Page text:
How much it costs to study abroad in Spain is a big question and one that we are often asked. Like anything else, many variables go into it. How would you answer, “How much does a car cost?” So let’s dive into some of the factors involved and see if we can narrow it down from our perspective.
If you want to minimize the cost as much as possible, start early, even a year and a half before you might want to travel. Thinking ahead allows you to be a “smart shopper” by comparing programs.
Get to understand the process at your home campus and do an exhaustive search for all financial aid and scholarships that you might qualify for. It might also help you to find cheaper airfare from North America to Spain.
Average tuition cost for a semester in Spain
Many universities run their own programs in addition to providers, so it is difficult to provide more than a range here. Keep in mind that if your university runs a program, you typically will pay the same fees – minus your financial aid – that you do to study on campus.
Private providers such as Spanish Studies Abroad can vary a bit more. Still, a typical semester program will be about $12,000 to $20,000 for most or all of your direct expenses (not including your own trips and some spending money) or flights.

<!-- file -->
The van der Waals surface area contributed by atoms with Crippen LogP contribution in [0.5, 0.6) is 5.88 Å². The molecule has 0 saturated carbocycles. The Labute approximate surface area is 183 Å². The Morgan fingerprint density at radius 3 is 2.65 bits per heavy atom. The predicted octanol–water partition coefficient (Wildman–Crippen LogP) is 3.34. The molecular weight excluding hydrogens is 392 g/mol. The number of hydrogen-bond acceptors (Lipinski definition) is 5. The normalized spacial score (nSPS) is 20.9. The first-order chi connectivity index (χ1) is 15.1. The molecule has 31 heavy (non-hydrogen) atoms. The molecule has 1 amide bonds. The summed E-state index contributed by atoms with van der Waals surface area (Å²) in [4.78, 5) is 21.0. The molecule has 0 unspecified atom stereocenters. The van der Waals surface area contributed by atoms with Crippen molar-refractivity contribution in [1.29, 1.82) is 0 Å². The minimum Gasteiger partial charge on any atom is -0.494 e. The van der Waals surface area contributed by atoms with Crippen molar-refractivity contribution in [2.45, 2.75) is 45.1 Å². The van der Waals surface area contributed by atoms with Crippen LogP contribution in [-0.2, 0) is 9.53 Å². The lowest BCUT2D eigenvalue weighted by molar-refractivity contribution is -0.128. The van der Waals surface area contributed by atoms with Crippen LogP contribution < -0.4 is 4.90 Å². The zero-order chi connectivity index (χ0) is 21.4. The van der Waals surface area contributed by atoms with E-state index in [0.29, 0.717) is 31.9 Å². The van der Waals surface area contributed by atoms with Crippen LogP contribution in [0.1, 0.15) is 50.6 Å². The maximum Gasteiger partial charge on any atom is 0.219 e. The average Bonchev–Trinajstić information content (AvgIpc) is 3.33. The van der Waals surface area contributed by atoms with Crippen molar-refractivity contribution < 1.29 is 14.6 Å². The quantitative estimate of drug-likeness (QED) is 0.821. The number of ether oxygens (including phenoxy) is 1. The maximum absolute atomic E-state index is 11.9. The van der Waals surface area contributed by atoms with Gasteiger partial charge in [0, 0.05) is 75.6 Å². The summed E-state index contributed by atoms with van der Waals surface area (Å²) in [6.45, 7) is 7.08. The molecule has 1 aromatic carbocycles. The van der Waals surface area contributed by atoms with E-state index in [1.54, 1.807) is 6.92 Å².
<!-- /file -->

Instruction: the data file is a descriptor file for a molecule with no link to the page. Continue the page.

For an average cost of $16,000 in fees, the breakdown may look like this:
All cost information in this article is from 2021. We are in the process of updating it. For 2023 figures, please contact [email protected].
Average Airfare & Travel Costs While in Spain
Be careful to factor in travel costs when budgeting for a study abroad program in Spain. In almost all cases, students pay for their flights to and from their study abroad destination.
Many U.S. cities have direct flights to somewhere in Spain, where you can connect to where you need to go. Even more fly to other European cities such as London, Amsterdam, Paris or Frankfurt, where you can find connections to most key airports in Spain.
From the United States, direct flights to Spain almost always go to Madrid or Barcelona. Generally, flights have been available from Boston, Newark, New York, Washington, Philadelphia, Charlotte, Miami, Atlanta, Chicago, Houston, Dallas, Detroit, Los Angeles, and San Francisco. Beware, airline consolidations and the COVID-19 situation have shifted this landscape in recent years. The metropolitan New York area has the most aggregate daily flights to Spain.
Paying at least $700 in lower season months for a coach class ticket is typical. In the summer, it can be a challenge to find any flight for less than $1,000. With research, time, and flexibility, some students find flights between $400 and $600 round-trip.